Columbia Daily Spectator       Sept. 25 2002


by Katherine Isokawa, Katie Goldstein, and Jessica Gresko

Marching Band Says It Will Not
Apologize

Though the presidents of Columbia University and Fordham University appear
to have made their peace after allegations of Catholic-bashing by the
Columbia University Marching Band during Saturday's Liberty Cup, the band
remains unapologetic.

Columbia public affairs officer Lauren Marshall said President Lee C.
Bollinger held a "friendly conversation" with Fordham President Rev.
Joseph A. O'Hare yesterday, and today's edition of The New York Times is
reporting that Bollinger has formally apologized to O'Hare.

But similar sentiments were not forthcoming from the Marching Band.

"No one's getting an apology from me or the band," Marching Band Poet
Laureate Andy Hao, CC '05, said.

Hao's halftime reference over the Lawrence A. Wien Stadium loudspeakers to
"Fordham tuition going down like an altar boy," angered many members of
the New York City Jesuit school's community.

The New York Times reported yesterday that Fordham senior Elizabeth
Kennedy had collected 120 signatures on a petition demanding an apology
from Bollinger.

In a statement released Monday, William Donohue, president of the Catholic
League, which claims to be the nation's largest Catholic civil rights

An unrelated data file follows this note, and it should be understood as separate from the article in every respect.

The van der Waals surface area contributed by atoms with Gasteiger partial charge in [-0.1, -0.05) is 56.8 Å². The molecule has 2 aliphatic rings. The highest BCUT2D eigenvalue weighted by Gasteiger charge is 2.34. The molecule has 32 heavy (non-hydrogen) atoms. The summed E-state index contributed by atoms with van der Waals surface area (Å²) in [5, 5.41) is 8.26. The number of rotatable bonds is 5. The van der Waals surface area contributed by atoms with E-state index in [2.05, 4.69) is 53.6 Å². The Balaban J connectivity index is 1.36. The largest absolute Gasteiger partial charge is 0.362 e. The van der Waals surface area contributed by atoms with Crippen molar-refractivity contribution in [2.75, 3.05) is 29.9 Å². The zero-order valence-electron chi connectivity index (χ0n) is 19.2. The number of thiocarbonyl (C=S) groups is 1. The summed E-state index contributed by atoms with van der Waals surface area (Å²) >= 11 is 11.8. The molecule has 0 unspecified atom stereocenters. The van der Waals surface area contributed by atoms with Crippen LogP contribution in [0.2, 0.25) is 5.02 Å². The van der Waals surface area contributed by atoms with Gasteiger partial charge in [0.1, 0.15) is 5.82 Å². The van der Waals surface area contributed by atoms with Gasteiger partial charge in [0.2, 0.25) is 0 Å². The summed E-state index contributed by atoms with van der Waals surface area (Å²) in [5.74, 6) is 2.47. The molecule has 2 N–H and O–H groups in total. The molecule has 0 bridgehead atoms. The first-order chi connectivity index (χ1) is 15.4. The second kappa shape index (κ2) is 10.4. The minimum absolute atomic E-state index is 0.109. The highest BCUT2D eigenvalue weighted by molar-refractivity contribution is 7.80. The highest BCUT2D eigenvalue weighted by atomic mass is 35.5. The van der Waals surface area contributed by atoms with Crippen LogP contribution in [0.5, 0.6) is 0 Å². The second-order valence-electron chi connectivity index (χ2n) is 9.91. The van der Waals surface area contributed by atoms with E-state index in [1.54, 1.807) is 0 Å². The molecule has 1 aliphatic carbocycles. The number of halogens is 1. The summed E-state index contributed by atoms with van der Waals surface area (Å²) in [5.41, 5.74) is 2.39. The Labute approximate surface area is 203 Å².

organization, called for Columbia to apologize to Fordham and local
Catholics.

Donohue wrote that the Columbia crowd's reaction was even more disturbing
than the actual comment.

"What this shows is that all the campus talk about multiculturalism,
diversity, inclusion, and tolerance means very little when applied to
Catholics: indeed, it is politically correct to bash Catholics. And not
just at Bob Jones University," he wrote.

Marshall stressed that the comment was not made by a University announcer
but by a member of the band. "The remark made was insensitive and
inappropriate, and the University is sorry for any pain it caused," she
said.

Marching Band manager Tom Berman, CC '04, said that the band regrets that
people were offended but would stand by its script. The comment "got blown
out of proportion," he said.

"I feel sorry people were offended," Berman said. "The show was meant to
entertain."